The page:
Powered speakers show audiophiles are confused

17 of 23 speakers in my studio and home theater systems are internally powered. My studio system is all Genelec and sounds very accurate. I know the best new concert and studio speakers are internally powered there are great technical reasons to design a speaker and an amp synergistically, this concept is much more important to sound quality than the vibration systems we often buy. How can an audiophile justify a vibration system of any sort with this in mind.


@kota1 ​​@thespeakerdude 
Thank you guys for your notes I know you are both correct acoustically about my speaker placement. I very much appreciate your thoughts even though I sorta already knew the answer. 

I don't understand the antagonistic people that want to jump up and criticize, hopefully that aspect of this forum will go away soon. I know both of your strengths and appreciate your notes. Thanks


Everything I have posted is factually supported

No, you have posted opinions, the facts that would support your opinions are very vague. You make claims about your creds and have posted zilch, not even a pic of your system. I think I know why you are an expert on "snipe" accounts.

Shoving a bunch of links into a post and demanding people read them is ridiculous. Why not just post a subscription to AES?


I have some comment on your post

1) " every speaker passive or active is designed to a price point". Absolutely not true! I can tell you as fact that many products are engineered and then the manufacturer/engineering department figures out how much it will cost to build and sell. My own manufacturer, ATC, does not design to price point and its frustrates many people on the business side as the price point steps are not what the end users would like. It has holes and odd steps in value that relate to parts and improvements in major components (such as discrete vs non discrete amplifiers) but not nice even steps that relate to a person deciding what to spend- should it be $5 grand or $10 grand or $15 grand? Instead there are jumps like 5K to 15K with nothing in between- which appears curious to end users.

2) Many consumer lines that are owned by investment companies DO design to a price point, are heavily researched, even employ focus groups and definitely have product management departments that have targets- we need something at "5K, 10K and 15K" etc. These assumptions of price steps are logical and make dealers and distributors happy that a nice logical path exists to "step up" quality. Such even steps may not exist in terms of actual product engineering- meaning there are many exam plus of a class D 50W amp costing no less to build than a much larger one. A 15 inch woofer costs nearly the same to build as a 10 inch, but everyone expects the prices to be radically different because a 15 is "more".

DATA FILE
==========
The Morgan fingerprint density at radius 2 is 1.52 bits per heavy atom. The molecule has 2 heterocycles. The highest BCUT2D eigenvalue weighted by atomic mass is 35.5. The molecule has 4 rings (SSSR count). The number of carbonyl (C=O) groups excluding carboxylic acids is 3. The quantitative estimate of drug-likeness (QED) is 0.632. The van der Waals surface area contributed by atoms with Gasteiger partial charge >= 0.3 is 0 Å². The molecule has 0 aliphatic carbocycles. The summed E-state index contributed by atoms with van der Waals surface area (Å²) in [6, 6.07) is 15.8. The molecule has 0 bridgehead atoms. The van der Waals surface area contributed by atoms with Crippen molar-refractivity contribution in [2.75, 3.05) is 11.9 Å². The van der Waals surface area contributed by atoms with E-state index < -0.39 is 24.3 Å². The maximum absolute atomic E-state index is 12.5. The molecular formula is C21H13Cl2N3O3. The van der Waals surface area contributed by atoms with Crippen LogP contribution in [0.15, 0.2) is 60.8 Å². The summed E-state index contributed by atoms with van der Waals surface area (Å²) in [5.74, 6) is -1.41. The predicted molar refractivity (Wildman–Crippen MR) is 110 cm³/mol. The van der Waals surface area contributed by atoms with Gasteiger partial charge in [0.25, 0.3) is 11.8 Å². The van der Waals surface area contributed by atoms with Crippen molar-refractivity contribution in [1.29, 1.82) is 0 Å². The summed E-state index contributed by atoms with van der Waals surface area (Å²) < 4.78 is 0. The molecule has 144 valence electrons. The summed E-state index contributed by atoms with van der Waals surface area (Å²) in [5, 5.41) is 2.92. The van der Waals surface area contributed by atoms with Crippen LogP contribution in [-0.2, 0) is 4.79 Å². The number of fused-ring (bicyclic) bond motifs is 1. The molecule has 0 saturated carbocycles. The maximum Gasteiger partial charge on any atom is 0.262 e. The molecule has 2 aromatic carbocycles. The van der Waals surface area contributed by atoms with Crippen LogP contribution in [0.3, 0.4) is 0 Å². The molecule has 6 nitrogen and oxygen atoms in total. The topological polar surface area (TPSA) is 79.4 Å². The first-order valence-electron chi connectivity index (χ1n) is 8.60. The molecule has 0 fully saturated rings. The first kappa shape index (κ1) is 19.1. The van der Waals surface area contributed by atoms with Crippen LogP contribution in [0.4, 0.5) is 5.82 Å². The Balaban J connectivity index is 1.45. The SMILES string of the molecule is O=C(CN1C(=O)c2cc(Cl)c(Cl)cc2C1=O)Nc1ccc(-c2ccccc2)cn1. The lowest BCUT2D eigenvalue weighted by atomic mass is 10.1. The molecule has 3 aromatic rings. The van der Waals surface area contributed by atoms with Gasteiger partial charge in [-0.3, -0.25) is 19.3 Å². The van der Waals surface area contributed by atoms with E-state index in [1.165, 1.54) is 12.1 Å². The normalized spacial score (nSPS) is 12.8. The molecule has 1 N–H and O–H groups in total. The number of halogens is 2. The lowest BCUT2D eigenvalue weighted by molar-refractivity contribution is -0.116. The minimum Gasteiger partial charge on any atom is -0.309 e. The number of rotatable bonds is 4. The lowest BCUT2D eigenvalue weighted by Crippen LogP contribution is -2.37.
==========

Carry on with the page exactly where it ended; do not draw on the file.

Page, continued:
Virtually every one of our great speaker companies, KEF comes to mind, was engineering driven and to hell with price. It costs what it costs and this continued while the founder was in charge, usually to some point where the company became large enough that it was beyond the scope of a product engineer to manage it.

3) The reliability likelihood relating to parts count in active vs passive is not an accurate way to look at it: Active speakers are a speaker + amplifiers just as a passive system is a speaker + amplifiers. When one party has control over more elements of the system from an engineering perspective, you can make it MORE reliable. Everyone in engineering and repair knows the failures most often occur where there are connectors, and passive systems typically more connectors (inside and outside) than active system do. In addition, these passive connectors are more likely to have end users using those connectors hooking and unhooking amplifiers from speakers to change them out. The very process is where many failures originate.

We have active systems in play 18 hours a day at high SPL levels for 15 years plus- NO FAILURES- with routine maintenance. Locations like Blackbird in Nashville, Sterling Mastering and Dolby Labs use these speakers constantly. There are no reliability issues.




A 15 inch woofer costs nearly the same to build as a 10 inch, but everyone expects the prices to be radically different because a 15 is "more".

If the price is the same for any product offering "more" power, size, weight, etc. if the price isn’t higher consumers suspect shenanigans. Sometimes paying MORE is a badge of honor (keeping up with the neighbors, status, etc). I have seen members here like @ghdprentice actually post the prices he perceives that will let you into the rarified stratosphere of elite/reference/end game performance.

Face it, nobody that dropped $4500K on electronics plus $ on speakers want it bested by a $750 active speaker (the example Andrew Jones gave in the video). The people that splashed the cash need to defend their choices else risk being seen as gullible or whatever.

If a speaker company needs to charge MORE in order to be perceived as higher value or whatever, more power to them.

Case in point, HDFury sells a video device for 4K around $500. The NEW device for 8K video was priced around the same or a little lower. People complained on youtube it didn't cost more and you know how this story ends, an instant $100 price hike on the new model.

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